The online publishing platform Medium is seemingly taking its own steps in the fight against cryptocurrency. Following a major reworking of its rules, Medium has suspended blog posts of a handful of cryptocurrency projects.
As New.Bitcoin.com reports, Blockchain.io’s Medium page was temporarily suspended, and even when restored its most recent blog post, discussing its airdrop, now links to a largely blank page that says, “This page is unavailable.”
Ethereum-based messaging platform Status also faced the same situation last week after failing to publish a blog post announcing product updates. Status explained that the post was immediately suspended, followed by an automated email noting a general violation, but without detailing any specifics, with only a link to Medium’s recently updated policy regarding cryptocurrencies.
“Though we had not violated any of these policies, we re-submitted several revisions that carefully edited out any potential trigger words, like “bounty,” “ETH,” and “SNT.” The post was never successfully published,” Status added in a post entitled “Status, Medium, and Censorship.”
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While first pointed out last week, it’s entirely possible that the suspensions could have occurred earlier but gone unnoticed. The latest update to Medium’s rules, published in February, reflected a total overhaul for the platform’s publishing policy.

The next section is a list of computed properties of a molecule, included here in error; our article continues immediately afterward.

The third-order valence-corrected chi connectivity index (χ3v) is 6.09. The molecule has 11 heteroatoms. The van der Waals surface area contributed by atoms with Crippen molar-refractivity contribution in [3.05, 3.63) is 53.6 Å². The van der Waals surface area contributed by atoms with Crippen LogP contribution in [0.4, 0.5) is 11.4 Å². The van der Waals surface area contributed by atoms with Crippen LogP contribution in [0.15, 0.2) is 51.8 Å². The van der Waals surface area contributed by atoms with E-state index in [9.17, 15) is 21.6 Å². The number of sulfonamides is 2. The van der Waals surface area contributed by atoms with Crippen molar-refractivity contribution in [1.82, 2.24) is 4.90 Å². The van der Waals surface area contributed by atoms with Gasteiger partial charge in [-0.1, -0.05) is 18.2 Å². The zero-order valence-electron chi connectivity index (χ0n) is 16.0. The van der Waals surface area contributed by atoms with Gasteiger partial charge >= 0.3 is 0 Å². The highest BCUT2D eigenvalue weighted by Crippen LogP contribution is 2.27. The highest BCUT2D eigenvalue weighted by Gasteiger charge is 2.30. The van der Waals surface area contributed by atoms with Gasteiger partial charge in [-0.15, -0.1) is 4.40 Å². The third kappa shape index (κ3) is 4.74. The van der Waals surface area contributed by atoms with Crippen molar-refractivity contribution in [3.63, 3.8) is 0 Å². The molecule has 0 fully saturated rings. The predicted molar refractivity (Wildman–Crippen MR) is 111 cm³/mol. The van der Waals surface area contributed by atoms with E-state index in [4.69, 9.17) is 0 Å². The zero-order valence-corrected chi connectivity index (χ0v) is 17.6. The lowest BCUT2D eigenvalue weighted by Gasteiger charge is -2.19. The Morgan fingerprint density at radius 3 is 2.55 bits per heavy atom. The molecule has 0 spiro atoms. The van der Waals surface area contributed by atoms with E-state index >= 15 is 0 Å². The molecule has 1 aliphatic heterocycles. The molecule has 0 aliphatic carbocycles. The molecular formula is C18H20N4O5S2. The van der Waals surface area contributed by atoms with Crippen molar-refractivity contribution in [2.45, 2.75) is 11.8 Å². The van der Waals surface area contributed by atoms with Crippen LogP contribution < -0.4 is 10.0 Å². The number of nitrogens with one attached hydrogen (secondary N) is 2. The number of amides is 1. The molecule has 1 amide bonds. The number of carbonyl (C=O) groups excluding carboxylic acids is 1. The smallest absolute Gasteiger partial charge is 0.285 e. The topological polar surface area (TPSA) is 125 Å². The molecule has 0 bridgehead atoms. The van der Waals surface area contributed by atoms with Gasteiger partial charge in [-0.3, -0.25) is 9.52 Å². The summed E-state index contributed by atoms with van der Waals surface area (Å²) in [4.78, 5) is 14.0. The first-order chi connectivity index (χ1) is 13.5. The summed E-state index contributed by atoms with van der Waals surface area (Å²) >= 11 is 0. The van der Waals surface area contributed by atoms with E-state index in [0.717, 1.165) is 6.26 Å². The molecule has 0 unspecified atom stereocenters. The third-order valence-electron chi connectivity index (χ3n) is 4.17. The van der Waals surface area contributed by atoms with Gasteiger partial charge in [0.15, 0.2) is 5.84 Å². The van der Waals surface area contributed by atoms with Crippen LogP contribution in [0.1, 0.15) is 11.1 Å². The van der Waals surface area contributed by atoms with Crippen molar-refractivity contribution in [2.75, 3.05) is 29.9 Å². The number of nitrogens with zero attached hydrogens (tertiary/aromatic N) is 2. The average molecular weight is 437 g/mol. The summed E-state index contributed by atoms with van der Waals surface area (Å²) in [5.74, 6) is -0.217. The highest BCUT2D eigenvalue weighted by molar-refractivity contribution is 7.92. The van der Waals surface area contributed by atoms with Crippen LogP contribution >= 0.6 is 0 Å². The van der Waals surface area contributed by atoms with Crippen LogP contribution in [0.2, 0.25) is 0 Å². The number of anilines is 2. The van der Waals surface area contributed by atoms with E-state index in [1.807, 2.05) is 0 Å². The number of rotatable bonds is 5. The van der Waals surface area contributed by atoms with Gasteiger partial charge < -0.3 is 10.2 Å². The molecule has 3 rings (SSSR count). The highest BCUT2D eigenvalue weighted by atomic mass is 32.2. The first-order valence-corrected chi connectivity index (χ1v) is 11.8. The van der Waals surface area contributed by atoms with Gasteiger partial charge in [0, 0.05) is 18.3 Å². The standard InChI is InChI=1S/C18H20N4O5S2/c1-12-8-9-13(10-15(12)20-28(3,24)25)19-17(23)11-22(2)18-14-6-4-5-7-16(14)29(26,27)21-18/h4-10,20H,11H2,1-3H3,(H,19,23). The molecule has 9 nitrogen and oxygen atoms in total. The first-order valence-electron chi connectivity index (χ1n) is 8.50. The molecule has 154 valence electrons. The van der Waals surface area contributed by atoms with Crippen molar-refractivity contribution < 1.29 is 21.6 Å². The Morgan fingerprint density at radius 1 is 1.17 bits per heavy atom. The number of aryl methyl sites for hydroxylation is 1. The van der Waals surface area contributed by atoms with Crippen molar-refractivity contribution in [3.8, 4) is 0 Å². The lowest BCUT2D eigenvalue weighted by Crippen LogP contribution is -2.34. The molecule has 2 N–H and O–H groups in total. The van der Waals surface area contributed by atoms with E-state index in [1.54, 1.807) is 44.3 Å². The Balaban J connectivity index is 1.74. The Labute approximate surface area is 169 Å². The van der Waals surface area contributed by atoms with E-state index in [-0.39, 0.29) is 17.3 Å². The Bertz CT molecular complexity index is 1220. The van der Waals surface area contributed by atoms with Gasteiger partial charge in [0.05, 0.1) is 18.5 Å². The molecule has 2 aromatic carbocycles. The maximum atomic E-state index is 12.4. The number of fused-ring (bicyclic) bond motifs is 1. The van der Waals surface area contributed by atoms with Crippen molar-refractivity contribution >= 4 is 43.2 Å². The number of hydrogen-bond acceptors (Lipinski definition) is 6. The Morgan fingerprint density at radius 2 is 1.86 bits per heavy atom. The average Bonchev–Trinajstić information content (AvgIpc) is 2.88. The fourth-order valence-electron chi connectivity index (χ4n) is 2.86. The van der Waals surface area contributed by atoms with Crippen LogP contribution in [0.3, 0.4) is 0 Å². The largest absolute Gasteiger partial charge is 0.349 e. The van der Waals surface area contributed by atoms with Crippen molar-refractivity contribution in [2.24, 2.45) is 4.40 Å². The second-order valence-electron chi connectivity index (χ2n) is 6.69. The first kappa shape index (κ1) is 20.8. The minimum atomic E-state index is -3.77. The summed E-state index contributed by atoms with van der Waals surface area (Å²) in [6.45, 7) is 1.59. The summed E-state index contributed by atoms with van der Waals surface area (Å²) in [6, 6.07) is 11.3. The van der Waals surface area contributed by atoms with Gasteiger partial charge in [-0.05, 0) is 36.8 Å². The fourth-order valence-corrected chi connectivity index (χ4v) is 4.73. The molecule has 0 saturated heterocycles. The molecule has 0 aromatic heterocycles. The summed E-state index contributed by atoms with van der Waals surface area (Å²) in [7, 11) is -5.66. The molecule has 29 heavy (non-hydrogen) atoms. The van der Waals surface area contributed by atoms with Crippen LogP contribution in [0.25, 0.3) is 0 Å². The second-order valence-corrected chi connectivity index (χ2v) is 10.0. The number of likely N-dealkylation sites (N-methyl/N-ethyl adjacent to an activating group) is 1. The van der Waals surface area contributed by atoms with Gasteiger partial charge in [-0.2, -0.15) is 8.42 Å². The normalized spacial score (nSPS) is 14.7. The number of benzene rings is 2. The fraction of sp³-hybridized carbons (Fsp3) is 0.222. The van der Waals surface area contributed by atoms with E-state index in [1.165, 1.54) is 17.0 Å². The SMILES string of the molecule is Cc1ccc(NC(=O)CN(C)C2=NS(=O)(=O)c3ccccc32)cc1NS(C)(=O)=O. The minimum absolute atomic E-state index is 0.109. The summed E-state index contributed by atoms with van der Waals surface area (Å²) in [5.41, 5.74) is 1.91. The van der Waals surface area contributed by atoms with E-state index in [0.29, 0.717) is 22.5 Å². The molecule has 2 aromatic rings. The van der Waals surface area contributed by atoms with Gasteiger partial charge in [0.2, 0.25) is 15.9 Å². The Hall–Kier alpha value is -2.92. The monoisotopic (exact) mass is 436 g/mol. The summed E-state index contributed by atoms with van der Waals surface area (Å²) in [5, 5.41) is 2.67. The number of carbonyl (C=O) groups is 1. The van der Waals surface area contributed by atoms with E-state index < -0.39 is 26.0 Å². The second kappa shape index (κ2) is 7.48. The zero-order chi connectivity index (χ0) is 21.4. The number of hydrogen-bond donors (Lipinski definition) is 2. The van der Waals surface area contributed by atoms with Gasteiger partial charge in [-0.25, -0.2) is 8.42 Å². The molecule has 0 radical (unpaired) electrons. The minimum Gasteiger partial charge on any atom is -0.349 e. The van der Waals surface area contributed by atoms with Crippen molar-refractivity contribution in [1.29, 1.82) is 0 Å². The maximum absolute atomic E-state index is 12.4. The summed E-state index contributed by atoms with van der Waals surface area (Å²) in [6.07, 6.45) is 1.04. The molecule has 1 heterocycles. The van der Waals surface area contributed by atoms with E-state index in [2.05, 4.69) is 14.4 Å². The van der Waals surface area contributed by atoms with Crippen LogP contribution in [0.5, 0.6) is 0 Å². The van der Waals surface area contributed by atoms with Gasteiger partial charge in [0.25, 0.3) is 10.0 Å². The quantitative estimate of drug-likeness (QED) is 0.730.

Specifically, Medium described itself in its previous set of rules as a “free and open platform for anyone to write their views and opinions,” and said it believes “free expression deserves a lot of leeway, so we generally think the best response to bad ideas is good ideas, not censorship.”
However, this language has been scrubbed from the latest version of its platform rules. Instead, Medium now is using defensive statements, with a particular targeted purpose, like the company can “remove any content you post for any reason.”
This could be only the beginning of a lengthy crackdown designed to give Medium more power to police not only the cryptocurrency content that is being posted to its platform, but also projects and people who are posting it. If confirmed with further steps, Medium is, therefore, joining Twitter, Facebook, and Google in its recent clampdown that seeks to avoid giving publicity to potential ICO and cryptocurrency fraud.